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In Re: Roger John Traversa v. Educational Credit Management Corporation

October 28, 2011

IN RE: ROGER JOHN TRAVERSA, ROGER JOHN TRAVERSA,
DEBTOR-APPELLANT,
v.
EDUCATIONAL CREDIT MANAGEMENT CORPORATION, CREDITOR-APPELLEE.



Appeal from a judgment of the United States District Court for the District of Connecticut (Janet C. Hall, Judge).

10-4811-bk

Roger John Traversa v. Educational Credit Management Corporation

SUMMARY ORDER

Rulings by summary order do not have precedential effect. Citation to a summary order filed on or after January 1, 2007, is permitted and is governed by Federal Rule of Appellate Procedure 32.1 and this Court's Local Rule 32.1.1. When citing a summary order in a document filed with this Court, a party must cite either the Federal Appendix or an electronic database (with the notation "summary order"). A party citing a summary order must serve a copy of it on any party not represented by counsel.

At a stated term of the United States Court of Appeals for the Second Circuit, held at the Daniel 2 Patrick Moynihan United States Courthouse, 500 Pearl Street, in the City of New York, on the 28th day 3 of October, two thousand eleven.

PRESENT: 6 7 JOSE A. CABRANES, 8 DEBRA ANN LIVINGSTON, 9 SUSAN L. CARNEY, 10 Circuit Judges.

UPON CONSIDERATION WHEREOF, IT IS HEREBY ORDERED, ADJUDGED, 5 AND DECREED that the judgment of the District Court is AFFIRMED.

7 Plaintiff-appellant Roger John Traversa, an attorney appearing pro se, brought this action in the 8 Bankruptcy Court for the District of Connecticut (Lorraine M. Weil, Chief Judge), seeking discharge of 9 his student loan debt. Following trial, the Bankruptcy Court held that Traversa was not entitled to 10 discharge his student loan debt pursuant to 11 U.S.C. § 523(a)(8) and denied Traversa's various motions 11 to seal portions of the record pursuant to 11 U.S.C. § 107(b) and (c). Traversa appealed, and the District 12 Court affirmed the Bankruptcy Court decision on November 5, 2010. This appeal followed.

We 13 assume the parties' familiarity with the underlying facts, the procedural history of the case, and the issues 14 on appeal. 15 16 "An appeal from a district court's review of a bankruptcy court ruling is subject to plenary 17 review." In re Halstead Energy Corp., 367 F.3d 110, 113 (2d Cir. 2004). "We accept [a] bankruptcy court's 18 findings of fact unless clearly erroneous, but review its conclusions of law de novo." Id. at 114.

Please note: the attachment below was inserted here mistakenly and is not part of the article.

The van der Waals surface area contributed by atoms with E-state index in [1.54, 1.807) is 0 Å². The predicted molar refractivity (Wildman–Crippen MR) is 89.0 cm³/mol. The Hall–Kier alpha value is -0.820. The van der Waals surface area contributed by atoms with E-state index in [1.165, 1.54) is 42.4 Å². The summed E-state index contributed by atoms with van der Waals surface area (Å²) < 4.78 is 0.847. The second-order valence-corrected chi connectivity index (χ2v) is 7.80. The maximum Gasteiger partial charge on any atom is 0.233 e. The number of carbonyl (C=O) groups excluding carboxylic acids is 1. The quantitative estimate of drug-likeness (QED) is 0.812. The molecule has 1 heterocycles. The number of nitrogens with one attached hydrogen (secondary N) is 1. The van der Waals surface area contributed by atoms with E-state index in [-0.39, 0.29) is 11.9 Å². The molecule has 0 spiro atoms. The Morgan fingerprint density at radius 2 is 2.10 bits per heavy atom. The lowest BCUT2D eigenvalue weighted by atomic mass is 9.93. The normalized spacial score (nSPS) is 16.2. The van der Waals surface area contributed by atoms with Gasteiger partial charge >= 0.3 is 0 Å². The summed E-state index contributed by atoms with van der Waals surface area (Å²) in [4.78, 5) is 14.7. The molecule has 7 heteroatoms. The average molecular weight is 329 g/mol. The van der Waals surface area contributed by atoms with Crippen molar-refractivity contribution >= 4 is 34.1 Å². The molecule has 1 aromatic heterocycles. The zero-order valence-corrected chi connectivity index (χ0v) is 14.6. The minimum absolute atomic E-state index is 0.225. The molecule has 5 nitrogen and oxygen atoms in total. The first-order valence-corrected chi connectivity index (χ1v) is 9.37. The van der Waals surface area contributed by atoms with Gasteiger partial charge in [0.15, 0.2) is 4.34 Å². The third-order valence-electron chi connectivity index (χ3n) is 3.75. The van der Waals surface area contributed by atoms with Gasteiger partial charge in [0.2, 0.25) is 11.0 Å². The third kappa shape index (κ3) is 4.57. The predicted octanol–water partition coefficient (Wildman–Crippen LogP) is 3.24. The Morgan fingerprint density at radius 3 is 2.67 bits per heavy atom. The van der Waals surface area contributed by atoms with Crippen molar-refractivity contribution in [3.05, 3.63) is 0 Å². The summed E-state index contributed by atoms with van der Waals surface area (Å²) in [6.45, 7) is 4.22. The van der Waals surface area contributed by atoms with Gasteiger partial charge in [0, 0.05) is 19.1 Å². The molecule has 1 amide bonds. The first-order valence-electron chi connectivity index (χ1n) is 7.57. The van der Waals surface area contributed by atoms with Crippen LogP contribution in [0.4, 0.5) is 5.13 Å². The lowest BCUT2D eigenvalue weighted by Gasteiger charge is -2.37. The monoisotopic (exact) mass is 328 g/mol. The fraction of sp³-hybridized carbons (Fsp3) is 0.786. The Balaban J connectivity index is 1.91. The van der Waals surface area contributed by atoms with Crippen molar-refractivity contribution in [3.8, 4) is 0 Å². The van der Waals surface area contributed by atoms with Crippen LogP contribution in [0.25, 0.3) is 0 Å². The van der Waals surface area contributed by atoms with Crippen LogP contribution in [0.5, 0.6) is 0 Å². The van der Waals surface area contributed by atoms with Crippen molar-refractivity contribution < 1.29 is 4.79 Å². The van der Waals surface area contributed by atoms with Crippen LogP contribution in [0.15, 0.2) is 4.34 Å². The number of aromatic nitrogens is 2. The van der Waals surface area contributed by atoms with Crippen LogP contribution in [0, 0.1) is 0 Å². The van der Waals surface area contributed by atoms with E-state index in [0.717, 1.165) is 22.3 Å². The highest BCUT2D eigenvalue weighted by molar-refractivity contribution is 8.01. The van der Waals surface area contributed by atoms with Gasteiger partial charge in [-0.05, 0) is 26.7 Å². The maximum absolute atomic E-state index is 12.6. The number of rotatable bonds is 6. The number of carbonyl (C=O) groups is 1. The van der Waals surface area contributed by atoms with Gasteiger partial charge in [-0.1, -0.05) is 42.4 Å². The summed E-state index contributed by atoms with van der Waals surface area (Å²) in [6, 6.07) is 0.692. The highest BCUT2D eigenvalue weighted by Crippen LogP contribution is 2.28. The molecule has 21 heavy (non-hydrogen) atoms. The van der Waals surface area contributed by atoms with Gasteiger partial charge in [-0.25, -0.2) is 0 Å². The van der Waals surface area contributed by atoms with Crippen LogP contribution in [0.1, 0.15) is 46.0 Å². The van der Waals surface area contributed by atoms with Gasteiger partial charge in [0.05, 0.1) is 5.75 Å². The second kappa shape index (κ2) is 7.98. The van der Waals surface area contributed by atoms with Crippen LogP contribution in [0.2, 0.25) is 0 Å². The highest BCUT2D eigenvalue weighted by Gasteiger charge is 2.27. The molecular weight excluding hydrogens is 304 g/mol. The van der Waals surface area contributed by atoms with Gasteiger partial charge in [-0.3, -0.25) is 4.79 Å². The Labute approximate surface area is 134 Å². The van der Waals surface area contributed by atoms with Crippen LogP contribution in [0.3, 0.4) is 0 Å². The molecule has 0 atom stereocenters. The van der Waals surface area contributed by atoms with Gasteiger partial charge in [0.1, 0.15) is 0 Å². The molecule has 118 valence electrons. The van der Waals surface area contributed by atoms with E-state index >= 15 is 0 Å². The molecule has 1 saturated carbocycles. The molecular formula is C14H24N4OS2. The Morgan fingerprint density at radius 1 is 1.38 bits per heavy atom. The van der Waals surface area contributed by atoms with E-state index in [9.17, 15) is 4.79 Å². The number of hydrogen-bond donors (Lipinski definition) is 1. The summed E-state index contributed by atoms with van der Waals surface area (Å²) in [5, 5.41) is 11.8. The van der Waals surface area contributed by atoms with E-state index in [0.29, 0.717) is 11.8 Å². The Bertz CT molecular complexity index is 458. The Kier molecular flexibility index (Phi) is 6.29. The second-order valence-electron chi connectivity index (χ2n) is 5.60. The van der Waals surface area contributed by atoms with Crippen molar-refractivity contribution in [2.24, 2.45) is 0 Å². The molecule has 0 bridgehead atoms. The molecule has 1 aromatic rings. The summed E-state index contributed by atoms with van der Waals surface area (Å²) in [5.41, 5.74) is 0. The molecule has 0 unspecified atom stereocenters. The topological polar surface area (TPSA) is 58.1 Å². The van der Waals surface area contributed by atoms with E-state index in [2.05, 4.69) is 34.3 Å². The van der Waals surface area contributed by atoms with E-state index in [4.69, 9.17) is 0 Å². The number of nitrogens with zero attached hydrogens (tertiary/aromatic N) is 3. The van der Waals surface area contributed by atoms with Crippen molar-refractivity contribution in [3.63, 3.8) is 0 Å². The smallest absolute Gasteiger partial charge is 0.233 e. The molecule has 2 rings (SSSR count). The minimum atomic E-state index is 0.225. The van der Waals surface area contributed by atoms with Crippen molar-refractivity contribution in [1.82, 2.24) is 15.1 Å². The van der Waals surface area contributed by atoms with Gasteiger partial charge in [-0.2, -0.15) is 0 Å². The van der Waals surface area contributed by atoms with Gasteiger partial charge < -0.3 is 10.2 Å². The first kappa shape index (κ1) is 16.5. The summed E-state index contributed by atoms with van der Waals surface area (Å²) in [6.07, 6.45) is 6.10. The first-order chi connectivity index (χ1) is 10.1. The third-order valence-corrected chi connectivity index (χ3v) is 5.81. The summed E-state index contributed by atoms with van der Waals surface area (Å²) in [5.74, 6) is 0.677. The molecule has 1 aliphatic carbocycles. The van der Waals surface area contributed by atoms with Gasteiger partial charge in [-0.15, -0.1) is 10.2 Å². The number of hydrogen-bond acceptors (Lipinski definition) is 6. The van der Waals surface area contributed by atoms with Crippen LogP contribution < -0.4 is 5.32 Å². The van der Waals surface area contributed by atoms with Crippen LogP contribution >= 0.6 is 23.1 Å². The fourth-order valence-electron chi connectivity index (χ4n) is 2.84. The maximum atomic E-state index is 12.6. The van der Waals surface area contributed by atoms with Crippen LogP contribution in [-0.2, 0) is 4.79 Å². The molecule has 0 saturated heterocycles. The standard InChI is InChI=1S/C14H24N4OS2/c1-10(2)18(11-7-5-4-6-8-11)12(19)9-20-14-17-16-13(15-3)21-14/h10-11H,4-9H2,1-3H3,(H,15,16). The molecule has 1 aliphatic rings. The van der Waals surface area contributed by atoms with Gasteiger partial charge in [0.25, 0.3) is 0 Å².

We 19 review the discretionary rulings of a bankruptcy court for abuse of discretion. In re Dana Corp., 574 F.3d 20 129, 145 (2d Cir. 2009); see Sims v. Blot, 534 F.3d 117, 132 (2d Cir. 2008) (explaining "abuse of 21 discretion"). 22 23 Whether a debtor may discharge his student loans in bankruptcy proceedings is governed by 11 24 U.S.C. § 523, which provides in relevant part:

(a) A discharge under section 727, 1141, 1228(a), 1228(b), or 1328(b) 27 of this title does not discharge an individual debtor from any debt 28 29 (8) unless excepting such debt from discharge under this paragraph 30 would impose an undue hardship on the debtor and the 31 debtor's dependents, for-- 32 (A) (i) an educational benefit overpayment or loan made, insured, or 33 guaranteed by a governmental unit, or made under any 34 program funded in whole or in part by a governmental unit 35 or nonprofit institution; or 36 (ii) an obligation to repay funds received as an educational 37 benefit, scholarship, or stipend; or 38 (B) any other educational loan that is a qualified education loan, 39 as defined in section 221(d)(1) of the Internal Revenue Code 40 of 1986, incurred by a debtor who is an individual. 41 42 11 U.S.C. § 523(a) (emphasis added).

There is no dispute that Traversa's student loans, which amount to approximately $60,000, 2 qualify as presumptively non-dischargeable under § 523(a)(8). Accordingly, the primary issue on appeal 3 is whether Traversa would face an "undue hardship" if his loans were not discharged. 11 U.S.C. 4 § 523(a)(8).

To defeat the statutory presumption against a student loan discharge, a debtor who claims 7 "undue hardship" must demonstrate the following by a preponderance of the evidence:

(1) that the debtor cannot maintain, based on current income and 10 expenses, a 'minimal' standard of living for herself and her dependents 11 if forced to repay the loans; (2) that additional circumstances exist 12 indicating that this state of affairs is likely to persist for a significant 13 portion of the repayment period of the ...


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